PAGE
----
What Is Schema Markup?
Schema markup (schema.org) is a structured data vocabulary that helps search engines better understand the information on your website.
When search engines recognize the meaning and relationships behind entities, they can serve rich results or rich snippets.
Schema is a language used to represent data—the actual data is called structured data.
Structured data organizes your page’s content and makes the information easier for Google to understand.
What is Schema markup?
In its simplest sense, structured data is information formatted in a way that can be universally understood. For webpages, this means search engines are more easily able to tell what a page is about, and the different elements it contains, allowing them to return more useful results to searchers.
Schema.org is a markup vocabulary for structured data developed by Google, Microsoft, Yahoo, and Yandex, with the goal of creating a structured data markup that all search engines can understand.
Why is schema markup important for SEO?
Schema markup improves your website for both search engine crawlers and users. The details that it provides help crawlers understand the main topic of your content. It helps them distinguish different pieces of content from one another to truly understand the page as a whole.
It is considered a form of technical SEO because it exists in the backend of your website. Although searchers can’t see the markup data, they can see the rich snippets that it creates.
Research by Milestone Inc. found that targeting rich results can potentially double your organic traffic (depending on your industry and niche). Although schema markup doesn’t directly generate rich or featured snippets, it improves your content and makes it more detailed. Having lots of content details is important for getting a rich snippet from the search engine.
The point of doing SEO is to improve your SERP rankings and get more people to visit your website. Schema markup makes your listings more user-friendly, increasing your potential click-through rate (CTR) and making your content better in the search engine’s eyes.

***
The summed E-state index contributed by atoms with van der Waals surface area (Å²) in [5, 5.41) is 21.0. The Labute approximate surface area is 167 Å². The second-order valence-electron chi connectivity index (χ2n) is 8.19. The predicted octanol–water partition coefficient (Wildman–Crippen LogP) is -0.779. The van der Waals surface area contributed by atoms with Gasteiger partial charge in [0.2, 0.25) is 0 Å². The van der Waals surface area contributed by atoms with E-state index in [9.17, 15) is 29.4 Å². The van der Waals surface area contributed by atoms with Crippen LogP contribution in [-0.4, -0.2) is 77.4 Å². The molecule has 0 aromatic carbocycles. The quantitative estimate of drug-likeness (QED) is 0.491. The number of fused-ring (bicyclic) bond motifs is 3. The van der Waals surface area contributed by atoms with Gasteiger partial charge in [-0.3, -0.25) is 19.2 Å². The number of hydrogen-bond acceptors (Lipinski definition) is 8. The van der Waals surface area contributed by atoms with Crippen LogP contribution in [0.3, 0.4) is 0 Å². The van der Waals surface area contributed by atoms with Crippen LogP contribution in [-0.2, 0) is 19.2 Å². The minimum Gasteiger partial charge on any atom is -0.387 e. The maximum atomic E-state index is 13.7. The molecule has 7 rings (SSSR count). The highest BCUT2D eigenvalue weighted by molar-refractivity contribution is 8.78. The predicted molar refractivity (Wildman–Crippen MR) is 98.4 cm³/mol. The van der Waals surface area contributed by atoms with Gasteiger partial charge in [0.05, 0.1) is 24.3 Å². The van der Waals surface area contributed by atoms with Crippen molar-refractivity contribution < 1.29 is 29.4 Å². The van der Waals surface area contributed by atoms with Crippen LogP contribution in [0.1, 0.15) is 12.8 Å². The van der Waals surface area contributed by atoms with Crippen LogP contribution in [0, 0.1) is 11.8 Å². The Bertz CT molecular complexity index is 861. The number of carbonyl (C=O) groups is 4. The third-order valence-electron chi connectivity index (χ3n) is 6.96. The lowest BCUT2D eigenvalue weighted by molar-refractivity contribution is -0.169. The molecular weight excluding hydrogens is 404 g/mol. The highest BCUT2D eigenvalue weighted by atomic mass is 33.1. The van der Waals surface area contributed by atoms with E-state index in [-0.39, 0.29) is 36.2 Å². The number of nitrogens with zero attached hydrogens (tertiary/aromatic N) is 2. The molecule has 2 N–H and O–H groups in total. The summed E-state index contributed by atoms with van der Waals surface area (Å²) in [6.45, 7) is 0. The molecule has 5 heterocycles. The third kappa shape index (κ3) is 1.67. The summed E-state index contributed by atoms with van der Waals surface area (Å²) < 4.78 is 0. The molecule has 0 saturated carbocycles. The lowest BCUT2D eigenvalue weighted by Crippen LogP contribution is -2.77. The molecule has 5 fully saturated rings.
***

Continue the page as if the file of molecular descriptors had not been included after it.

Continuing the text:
How does Schema markup work?
Schema.org marks up the individual elements of a webpage, like pictures or names, with specific code that tells a search engine exactly what that page element is.
The way this is done depends on the type of structured data markup you choose to use on your web pages.
The full list of things that you can mark up with Schema can be found here. Although it seems extensive, it doesn’t by any means cover everything that you might want to feature on a webpage, so there will be some things that the vocabulary just doesn’t exist for yet.
But the vocabulary is always being updated and expanded, and if you’re ambitious, you can even add an extension of your own.
How to add schema markup to your site
Although it can seem overwhelming at first, schema markup doesn’t require extensive coding knowledge. The schema.org vocabulary is semantic HTML code created by Google, Yahoo, and Bing. This means that as long as you understand HTML, you should be able to use schema markup.
There are other data vocabularies available, but the information found at https://schema.org is the most popular. Before you start tagging a web page, determine the most accurate schema type for its content. Once you’ve done that, it’s only a matter of writing, testing, and publishing the markup on your website.
Types of Schema Markup
Schema markup is code that describes elements on your website in a language that all major search engines understand. That way, search engines can present users with richer results.
A how-to markup, for example, tells Google that a specific piece of content is a step-by-step guide. Google can then give searchers a preview of each step within the search results page:
Logo markup tells Google what your logo is. That way, your correct logo will appear in the Google knowledge panel every time someone searches for your company.
Local Business Markup
Local Business markup points out which elements of your website contain contact information, your address, and other important business details. Google then displays that information in a Local Business Panel on the right side of certain SERPs.
This markup ensures that Google gives those searchers the right information and encourages local foot traffic.
Sitelink markup adds extra navigational links to your listing on the results page. Instead of just a link to your home page, searchers will also see links to your careers tab, blog, and other important pages.
Product markup gives Google more information about products listed on your site so that searchers can see more details directly on the results page.
It also gives Google an image of your product that can appear in Google Image Search. Image searches make up 22.6% of all searches, so you can miss out on a lot of traffic if you ignore them.
The review markup adds a star rating to the bottom part of your results page entry. It shows searchers what other people think of your site or products. This is helpful because customers are more likely to purchase products with reviews.
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